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Diamonds Aren’t Forever: A Look at Long Island’s Hard Road From Tee Ball to the Big Leagues


Steven Matz

Steven Matz after being drafted in June 2009. Credit: Mets Merized Online


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The Unlucky Lefty

Steven Matz grew up watching Minnesota Twins left-handed pitcher Johan Santana baffle opposing hitters on the mound. As a young lefty pitcher himself, Matz emulated Santana’s delivery and arsenal of pitches.

Though the Stony Brook native was a Mets fan, Matz took the mound in Little League thinking he was Santana—this was before Santana was a Met.

At Ward-Melville High School in 2005, Matz impressed professional scouts with his powerful fastball and his 6-foot 4-inch, 200-pound frame.

Many high school athletes play multiple sports, but Matz focused solely on baseball, even if he was forced to throw off an indoor mound in the school gym in January. He did not allow Long Island’s poor weather climate to stop him from pursuing his dreams of playing Major League Baseball.

“I pretty much pitched in any condition,” says Matz, now 20. “It didn’t matter if it was snowing out. I think that made me a little bit tougher as a player.”

This toughness paid off as more and more scouts showed up at his high school starts, especially during his senior year in 2009 when he only gave up two earned runs in 54.0 innings, good enough for a 0.26 ERA. Ward-Melville Head Coach Lou Petrucci recalled Matz’s dominance: “Every time he went out there, he knew it was going to be a win with 10-plus strikeouts.”

Matz planned to go from high school to college before hopefully reaching the majors, but once a Mets scout told him he was interested, Matz’s plans changed drastically. The Mets selected Matz right out of high school with their second-round pick (72nd overall) in the 2009 MLB Draft.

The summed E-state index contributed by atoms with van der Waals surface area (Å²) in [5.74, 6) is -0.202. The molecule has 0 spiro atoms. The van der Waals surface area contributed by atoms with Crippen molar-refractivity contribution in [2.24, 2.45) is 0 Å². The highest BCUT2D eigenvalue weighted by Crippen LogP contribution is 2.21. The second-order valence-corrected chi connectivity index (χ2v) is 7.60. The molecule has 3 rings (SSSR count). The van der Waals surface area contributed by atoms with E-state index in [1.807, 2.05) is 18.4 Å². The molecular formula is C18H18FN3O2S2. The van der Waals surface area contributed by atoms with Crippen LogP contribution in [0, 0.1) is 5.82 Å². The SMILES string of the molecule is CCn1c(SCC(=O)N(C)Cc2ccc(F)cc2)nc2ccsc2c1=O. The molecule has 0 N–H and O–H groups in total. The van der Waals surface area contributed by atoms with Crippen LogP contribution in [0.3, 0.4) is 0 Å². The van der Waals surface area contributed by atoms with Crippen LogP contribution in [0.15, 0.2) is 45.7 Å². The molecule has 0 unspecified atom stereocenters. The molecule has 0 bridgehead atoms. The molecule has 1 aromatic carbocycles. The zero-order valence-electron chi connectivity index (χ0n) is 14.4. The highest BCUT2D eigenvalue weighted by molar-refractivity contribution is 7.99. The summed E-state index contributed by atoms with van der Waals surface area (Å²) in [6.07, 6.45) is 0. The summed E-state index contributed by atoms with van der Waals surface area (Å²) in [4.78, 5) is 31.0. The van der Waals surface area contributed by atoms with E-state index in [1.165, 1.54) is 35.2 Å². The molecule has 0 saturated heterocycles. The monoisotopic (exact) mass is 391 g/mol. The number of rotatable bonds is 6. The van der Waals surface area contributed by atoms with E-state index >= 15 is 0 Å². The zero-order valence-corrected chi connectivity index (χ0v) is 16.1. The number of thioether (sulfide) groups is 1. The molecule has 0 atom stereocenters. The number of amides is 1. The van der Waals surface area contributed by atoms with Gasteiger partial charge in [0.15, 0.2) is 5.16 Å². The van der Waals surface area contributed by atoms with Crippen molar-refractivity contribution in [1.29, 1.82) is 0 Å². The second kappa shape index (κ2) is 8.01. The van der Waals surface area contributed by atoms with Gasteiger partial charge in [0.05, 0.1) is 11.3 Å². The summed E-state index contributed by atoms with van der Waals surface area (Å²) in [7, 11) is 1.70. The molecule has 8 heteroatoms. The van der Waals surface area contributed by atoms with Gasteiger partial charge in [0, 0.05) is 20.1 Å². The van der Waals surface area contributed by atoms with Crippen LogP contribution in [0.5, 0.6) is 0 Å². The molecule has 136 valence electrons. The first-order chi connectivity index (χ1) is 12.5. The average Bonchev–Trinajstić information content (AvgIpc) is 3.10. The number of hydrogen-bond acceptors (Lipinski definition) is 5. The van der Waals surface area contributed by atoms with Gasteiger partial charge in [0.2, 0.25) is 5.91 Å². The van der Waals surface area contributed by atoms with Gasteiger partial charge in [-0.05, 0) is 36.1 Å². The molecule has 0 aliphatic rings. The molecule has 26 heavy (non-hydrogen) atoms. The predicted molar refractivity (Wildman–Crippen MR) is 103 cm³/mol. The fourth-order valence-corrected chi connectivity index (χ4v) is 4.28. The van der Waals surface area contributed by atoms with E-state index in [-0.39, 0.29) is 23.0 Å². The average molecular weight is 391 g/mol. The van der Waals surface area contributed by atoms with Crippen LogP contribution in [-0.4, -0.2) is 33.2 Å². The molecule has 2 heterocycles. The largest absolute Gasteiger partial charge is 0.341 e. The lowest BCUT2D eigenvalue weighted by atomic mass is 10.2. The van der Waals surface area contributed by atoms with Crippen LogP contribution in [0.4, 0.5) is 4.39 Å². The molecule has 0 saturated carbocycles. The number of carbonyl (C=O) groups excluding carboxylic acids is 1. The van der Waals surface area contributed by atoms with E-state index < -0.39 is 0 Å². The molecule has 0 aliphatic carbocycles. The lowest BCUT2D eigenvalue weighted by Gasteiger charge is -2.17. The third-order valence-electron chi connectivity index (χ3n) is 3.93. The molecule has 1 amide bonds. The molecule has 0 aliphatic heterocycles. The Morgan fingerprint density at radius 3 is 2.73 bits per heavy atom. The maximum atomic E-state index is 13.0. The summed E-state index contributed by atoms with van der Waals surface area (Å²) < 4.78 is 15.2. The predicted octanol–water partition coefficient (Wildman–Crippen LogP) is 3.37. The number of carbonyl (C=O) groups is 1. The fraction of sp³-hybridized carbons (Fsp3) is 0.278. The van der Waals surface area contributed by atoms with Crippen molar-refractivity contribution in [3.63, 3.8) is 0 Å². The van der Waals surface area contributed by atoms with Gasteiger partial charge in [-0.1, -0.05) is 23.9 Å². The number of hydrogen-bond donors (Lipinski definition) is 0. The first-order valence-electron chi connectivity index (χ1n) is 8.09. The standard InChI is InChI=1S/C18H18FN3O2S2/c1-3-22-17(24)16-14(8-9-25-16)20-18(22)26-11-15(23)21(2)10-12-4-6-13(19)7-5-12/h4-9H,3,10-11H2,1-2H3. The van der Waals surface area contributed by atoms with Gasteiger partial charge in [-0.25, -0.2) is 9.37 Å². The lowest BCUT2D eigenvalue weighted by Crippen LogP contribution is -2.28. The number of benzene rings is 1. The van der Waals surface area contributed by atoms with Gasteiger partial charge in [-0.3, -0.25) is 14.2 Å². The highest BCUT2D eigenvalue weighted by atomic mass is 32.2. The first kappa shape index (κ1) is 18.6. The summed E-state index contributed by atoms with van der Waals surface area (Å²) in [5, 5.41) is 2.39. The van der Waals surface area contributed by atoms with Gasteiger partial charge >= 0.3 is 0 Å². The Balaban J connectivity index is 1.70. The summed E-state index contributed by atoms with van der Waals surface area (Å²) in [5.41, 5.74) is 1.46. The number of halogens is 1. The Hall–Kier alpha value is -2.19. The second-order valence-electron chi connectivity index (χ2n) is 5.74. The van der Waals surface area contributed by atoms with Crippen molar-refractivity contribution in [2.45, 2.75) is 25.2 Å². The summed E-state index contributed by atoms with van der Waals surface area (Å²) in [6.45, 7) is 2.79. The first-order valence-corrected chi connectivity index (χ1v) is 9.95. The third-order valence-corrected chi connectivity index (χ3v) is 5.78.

“It was pretty exciting because a lot of my family members are big fans, too,” Matz says. “It’s pretty much every kid’s dream, especially getting picked by your own team.”

Matz signed a contract close to $1 million—very rare for a Long Island high school player—and would have the chance to learn from his childhood idol Santana, whom the Mets acquired via trade in early 2008.

The negotiations, however, were anything but smooth. Matz signed just three minutes prior to the Aug. 15 deadline. If players don’t sign with the team that drafted them before this deadline, they have to either play three years of college baseball or wait until age 21 to be drafted again. Had Matz not signed, he would have pitched in college at Coastal Carolina University. His next step would be to report to spring training in February 2010.

The Mets kept Matz in extended spring training, which is customary for younger draft picks. But during this time, his elbow flared up, and the team doctors were forced to tell him some terrible news: He would have to undergo Tommy John surgery.

Tommy John surgery has become very common in baseball today. (The first successful procedure was performed in 1974 on Los Angeles Dodgers lefty pitcher Tommy John, of course.) The ulnar collateral ligament of the elbow is replaced with a tendon from elsewhere in the body. The normal recovery time is approximately one year.

Though the operation performed on Matz was successful, it put a damper on his dreams. Questions of whether he’d be the same pitcher danced through his head, and the thought of complications from the surgery gave him feelings of uncertainty he’d never experienced.

Matz began the necessary rehab in summer 2010 in hopes of pitching in 2011. But he still has not thrown a professional pitch after a break-up of scar tissue this summer halted his progress.
“It’s been a little bit of a rocky road,” says Matz.

The Mets stopped his throwing program completely in late July after a second opinion from renowned orthopedic surgeon Dr. James Andrews revealed that Matz was still not fully healed.

Normally, a minor league pitcher who hasn’t thrown a pitch two years after being drafted would panic. But through his rehab, Matz has gained a valuable lesson in something that often fails to sink in with young players: patience.

“I’ve done everything I possibly could, and if it’s not going to work out, then that’s what it’s meant to be,” Matz says. “At the end of the day, you know you tried as hard as you possibly could to get back, and hopefully it will pay off.”

Though many young baseball players have never experienced anything but success, none of them can take their playing careers for granted because injuries are unfortunately part of the game.

Still, it’s going to take much more than a few setbacks in rehab to keep Matz off the field.

“There’s no question in my mind he’s going to be in the big leagues in three-four years,” says Petrucci. “You’re not going to stop this kid from making it.”

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